Indoor/outdoor spaces pose operational challenges on cruise ships
Passengers on cruise ships like to wander in and out much as they would on dry land, i.e. without having to negotiate doors that open and shut as they pass. But creating such indoor/outdoor spaces onboard ships is demanding given the particular requirements of heating, ventilation and air conditioning (HVAC).
Humidity is a major source of those challenges e.g. creating cabins that feature doors which can be opened and thus re move an entire wall to the balcony, says Uwe Jakubowsky, engineering manager at Aerius, the German HVAC specialist.
If the temperature inside the cabin is kept low and the air outside hot and humid, as is often the case when the ship operates in warm climates, condensation starts to build within the space. Over pressurising the cabin offers a way to tackle the problem, he tells The Naval Architect.
Aerius supplies HVAC systems to the Edge class ships of Celebrity Cruises, which are being built at Chantiers del'Atlantique in France. These vessels feature Infinite Veranda cabins, in which the wall to the balcony slides to the sides and transforms one side of the cabin into outdoor space.
On the other hand, a glass panel can be raised to turn the balcony into inside space,with a floor to ceiling window facing the sea. Similar cabins are found on other recent newbuildings, such as P & O Cruises’ Iona, where they are called Conservatory Mini Suites.
Buffet areas are another location where such an arrangement would be quite welcome.In most cases, the main pool area lies in front of the restaurant and an open deck aft of it. People want to sit outside, so there is a heavy flow in and out. Automatic sliding doors are used to separate the indoor area from outdoor ones, and making these indoor/outdoor areas seamless poses its own challenges.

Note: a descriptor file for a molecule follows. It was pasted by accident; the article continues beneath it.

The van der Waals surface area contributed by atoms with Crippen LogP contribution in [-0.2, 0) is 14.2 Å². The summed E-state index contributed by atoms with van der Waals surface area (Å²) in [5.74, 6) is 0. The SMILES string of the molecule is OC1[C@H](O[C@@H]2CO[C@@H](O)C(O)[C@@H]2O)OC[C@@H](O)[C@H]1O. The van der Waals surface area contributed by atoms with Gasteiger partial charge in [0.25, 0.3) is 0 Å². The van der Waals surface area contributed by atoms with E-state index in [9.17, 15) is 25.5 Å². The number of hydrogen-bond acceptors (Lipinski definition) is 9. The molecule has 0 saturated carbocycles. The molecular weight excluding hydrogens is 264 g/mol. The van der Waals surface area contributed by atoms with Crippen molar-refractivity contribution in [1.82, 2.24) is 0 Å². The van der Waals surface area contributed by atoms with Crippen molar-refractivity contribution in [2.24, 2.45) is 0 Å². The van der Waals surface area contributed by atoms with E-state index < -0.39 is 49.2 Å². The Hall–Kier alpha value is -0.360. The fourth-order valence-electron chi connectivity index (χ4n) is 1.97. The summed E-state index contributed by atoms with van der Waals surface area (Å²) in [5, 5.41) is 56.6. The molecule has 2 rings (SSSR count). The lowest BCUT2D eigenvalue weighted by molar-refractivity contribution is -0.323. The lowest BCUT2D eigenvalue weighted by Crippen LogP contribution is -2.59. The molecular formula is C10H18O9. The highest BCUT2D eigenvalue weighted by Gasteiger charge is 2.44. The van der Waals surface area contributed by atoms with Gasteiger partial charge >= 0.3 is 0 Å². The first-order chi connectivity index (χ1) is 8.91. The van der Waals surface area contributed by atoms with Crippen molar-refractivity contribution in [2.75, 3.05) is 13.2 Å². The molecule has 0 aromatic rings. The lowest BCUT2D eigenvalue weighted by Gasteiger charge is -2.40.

“In lido buffet zones, you need to use air locks, over pressurising the inside areas does not work,” Jakubowsky says. The ship’s forward motion creates a wind and if doors are open to a deck aft of the buffet, the airflow through the space becomes so strong that it cannot be sealed off with just over pressurising the area, he explains.
Humidity and safety
Joep Hopman, CEO of the Dutch HVAC system supplier Heinen & Hopman, comments that air can only be blown in by the HVAC system in indoor/ outdoor areas, other wise humidity and condensation becomes a problem. This leads to a loss of system efficiency in these areas, which he says amounts to the region of 25-30%.
Two questions have hampered efforts to better merge indoor and outdoor areas onboard cruiseships, says Vesa Marttinen, senior advisor at the Finnish consulting company Marine Cycles. “The first one is fire safety: what category spaces are we talking about in SOLAS terms. The second one relates to air conditioning. Removing humidity from the air in areas inside has been a problem,” he tells The Naval Architect.
Cruise ships operate in various climate conditions, with significant fluctuations in outside air temperature, yet the experience for passengers should always remain a pleasant one.‘Air curtains’ produced by the air conditioning system onboard have been developed to tackle these problems as well as indoor humidity issues, and the results have improved over the years.
However, when considering this method, operating costs from increased use of air conditioning capacity and capital expenditure linked to the increased capacity required from the air conditioning plant enter the picture as well.
“In recent times, there has been a lot of effort in the development of HVAC to allow air circulation without cooling it. Ultimately, the question is about whether passengers are able and willing to pay for any new experience onboard,” Marttinen says.
In the cruise industry, innovations onboard ships are often based on consumer trends that are taking place ashore. As the demand for a new innovation concept grows, cruise lines will need to introduce ones onboard, he concludes.
Esko Nousiainen, who heads the cruise business area at the Finnish HVAC specialist Koja, comments that commercial reasons drive the industry to introduce new features, including cabins that can be converted into indoor/outdoor areas. “There are quite a few new ships on order and many of them are due to enter service in the near future. There is a need for special features to make vessels stand out,” he adds.
However, given the fact that features such as these types of cabins involve both higher operating expenses as a result of increased energy consumption of the HVAC system and a rise in capital expenditure as well, they will be introduced in limited numbers and at higher end cabin categories.